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Number 9, Royal Terrace

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Number 9 Royal Terrace

Number 9 Royal Terrace was the tenth house in the terrace, located towards the western end of the block, overlooking the River Thames.

In 1773-76 the first resident of this house was John Robinson (1727-1802), Secretary of the Treasury. In 1797-98 it became the home of Sir John William Anderson, Lord Mayor of London; and from 1860 it was used as the offices of various societies including the Institute of Chemistry in 1885-93.

In the back parlour, or dining room on the ground floor a chimneypiece was installed for which there is no extant design, with plain stiles, a fluted frieze, and a tablet containing an urn. It survived to be photographed by the LCC in 1936.

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Digitisation of the Drawings Collection has been made possible through the generosity of the Leon Levy Foundation

If you have any further information about this object, please contact us: drawings@soane.org.uk

Sir John Soane's collection includes some 30,000 architectural, design and topographical drawings which is a very important resource for scholars worldwide. His was the first architect’s collection to attempt to preserve the best in design for the architectural profession in the future, and it did so by assembling as exemplars surviving drawings by great Renaissance masters and by the leading architects in Britain in the 17th and 18th centuries and his near contemporaries such as Sir William Chambers, Robert Adam and George Dance the Younger. These drawings sit side by side with 9,000 drawings in Soane’s own hand or those of the pupils in his office, covering his early work as a student, his time in Italy and the drawings produced in the course of his architectural practice from 1780 until the 1830s.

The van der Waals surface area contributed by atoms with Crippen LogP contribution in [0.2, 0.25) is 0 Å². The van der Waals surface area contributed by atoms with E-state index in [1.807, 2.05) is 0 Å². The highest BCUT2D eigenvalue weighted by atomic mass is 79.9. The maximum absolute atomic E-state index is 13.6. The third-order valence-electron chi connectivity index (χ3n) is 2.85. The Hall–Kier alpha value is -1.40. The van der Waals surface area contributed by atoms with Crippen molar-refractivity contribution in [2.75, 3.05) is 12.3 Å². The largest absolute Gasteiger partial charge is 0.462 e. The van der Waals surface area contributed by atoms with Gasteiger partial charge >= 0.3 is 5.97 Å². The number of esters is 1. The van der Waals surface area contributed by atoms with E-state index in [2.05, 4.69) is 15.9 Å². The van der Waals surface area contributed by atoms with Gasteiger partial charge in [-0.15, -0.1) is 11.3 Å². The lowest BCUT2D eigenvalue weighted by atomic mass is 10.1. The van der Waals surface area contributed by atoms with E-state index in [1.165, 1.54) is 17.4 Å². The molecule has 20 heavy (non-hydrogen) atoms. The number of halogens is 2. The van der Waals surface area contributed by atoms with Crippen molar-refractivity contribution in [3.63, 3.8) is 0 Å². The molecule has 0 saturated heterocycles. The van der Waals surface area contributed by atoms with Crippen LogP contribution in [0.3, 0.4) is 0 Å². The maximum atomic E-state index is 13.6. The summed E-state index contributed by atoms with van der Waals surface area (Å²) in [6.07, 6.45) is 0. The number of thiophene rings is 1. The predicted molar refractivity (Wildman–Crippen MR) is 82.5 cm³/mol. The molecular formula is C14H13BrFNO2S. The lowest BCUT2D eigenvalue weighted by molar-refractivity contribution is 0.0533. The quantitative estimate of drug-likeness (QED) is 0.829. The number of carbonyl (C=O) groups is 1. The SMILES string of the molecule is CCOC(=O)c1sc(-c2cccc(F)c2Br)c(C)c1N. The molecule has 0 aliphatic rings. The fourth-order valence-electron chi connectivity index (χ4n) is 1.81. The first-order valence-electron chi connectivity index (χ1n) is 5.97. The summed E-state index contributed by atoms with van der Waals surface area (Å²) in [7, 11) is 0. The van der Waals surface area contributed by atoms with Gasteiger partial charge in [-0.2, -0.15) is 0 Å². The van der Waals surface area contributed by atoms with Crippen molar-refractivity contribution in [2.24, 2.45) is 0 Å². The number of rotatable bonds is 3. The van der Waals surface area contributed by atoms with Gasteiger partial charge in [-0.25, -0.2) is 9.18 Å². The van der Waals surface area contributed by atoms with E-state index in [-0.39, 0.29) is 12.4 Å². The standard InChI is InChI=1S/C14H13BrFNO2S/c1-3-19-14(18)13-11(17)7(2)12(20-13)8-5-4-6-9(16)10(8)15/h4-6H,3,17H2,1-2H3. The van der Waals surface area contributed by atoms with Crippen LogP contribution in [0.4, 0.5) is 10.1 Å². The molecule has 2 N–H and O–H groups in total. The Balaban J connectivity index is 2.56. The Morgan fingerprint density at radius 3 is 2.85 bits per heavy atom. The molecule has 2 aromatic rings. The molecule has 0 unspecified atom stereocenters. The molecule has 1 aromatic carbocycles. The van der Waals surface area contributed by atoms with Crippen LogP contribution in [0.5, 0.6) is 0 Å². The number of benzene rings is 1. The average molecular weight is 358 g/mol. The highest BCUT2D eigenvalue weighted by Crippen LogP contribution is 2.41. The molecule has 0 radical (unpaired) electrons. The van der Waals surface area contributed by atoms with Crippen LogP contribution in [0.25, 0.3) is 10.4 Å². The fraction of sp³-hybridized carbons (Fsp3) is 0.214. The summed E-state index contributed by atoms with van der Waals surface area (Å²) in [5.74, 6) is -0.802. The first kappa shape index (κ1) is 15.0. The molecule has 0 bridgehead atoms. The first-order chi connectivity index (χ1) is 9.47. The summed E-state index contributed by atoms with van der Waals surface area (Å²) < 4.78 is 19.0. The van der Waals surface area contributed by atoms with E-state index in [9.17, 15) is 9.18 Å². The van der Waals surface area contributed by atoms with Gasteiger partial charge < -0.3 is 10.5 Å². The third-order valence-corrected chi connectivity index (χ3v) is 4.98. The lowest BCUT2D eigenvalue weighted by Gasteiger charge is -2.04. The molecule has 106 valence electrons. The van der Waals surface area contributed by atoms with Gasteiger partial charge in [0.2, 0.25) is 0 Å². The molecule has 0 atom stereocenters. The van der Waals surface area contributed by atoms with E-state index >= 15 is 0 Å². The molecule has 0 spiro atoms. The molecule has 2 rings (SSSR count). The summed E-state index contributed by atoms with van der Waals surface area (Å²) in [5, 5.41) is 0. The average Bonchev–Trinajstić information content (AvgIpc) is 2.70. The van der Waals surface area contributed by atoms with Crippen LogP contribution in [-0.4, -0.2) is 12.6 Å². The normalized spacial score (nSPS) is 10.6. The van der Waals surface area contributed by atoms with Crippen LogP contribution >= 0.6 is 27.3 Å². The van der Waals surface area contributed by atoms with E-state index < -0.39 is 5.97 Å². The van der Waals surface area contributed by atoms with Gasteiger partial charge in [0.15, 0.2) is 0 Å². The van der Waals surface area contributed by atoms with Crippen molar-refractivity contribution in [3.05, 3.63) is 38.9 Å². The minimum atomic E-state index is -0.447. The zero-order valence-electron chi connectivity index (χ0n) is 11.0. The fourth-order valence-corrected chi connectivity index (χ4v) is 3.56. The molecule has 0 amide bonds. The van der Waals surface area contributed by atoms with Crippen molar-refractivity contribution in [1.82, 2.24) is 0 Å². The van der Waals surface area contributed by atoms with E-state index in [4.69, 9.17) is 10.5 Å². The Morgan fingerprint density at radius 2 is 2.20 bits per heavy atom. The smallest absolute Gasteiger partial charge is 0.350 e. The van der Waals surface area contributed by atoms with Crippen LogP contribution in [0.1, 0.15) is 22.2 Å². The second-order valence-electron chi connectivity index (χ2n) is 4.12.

Browse (via the vertical menu to the left) and search results for Drawings include a mixture of Concise catalogue records – drawn from an outline list of the collection – and fuller records where drawings have been catalogued in more detail (an ongoing process).  


Contents of Number 9, Royal Terrace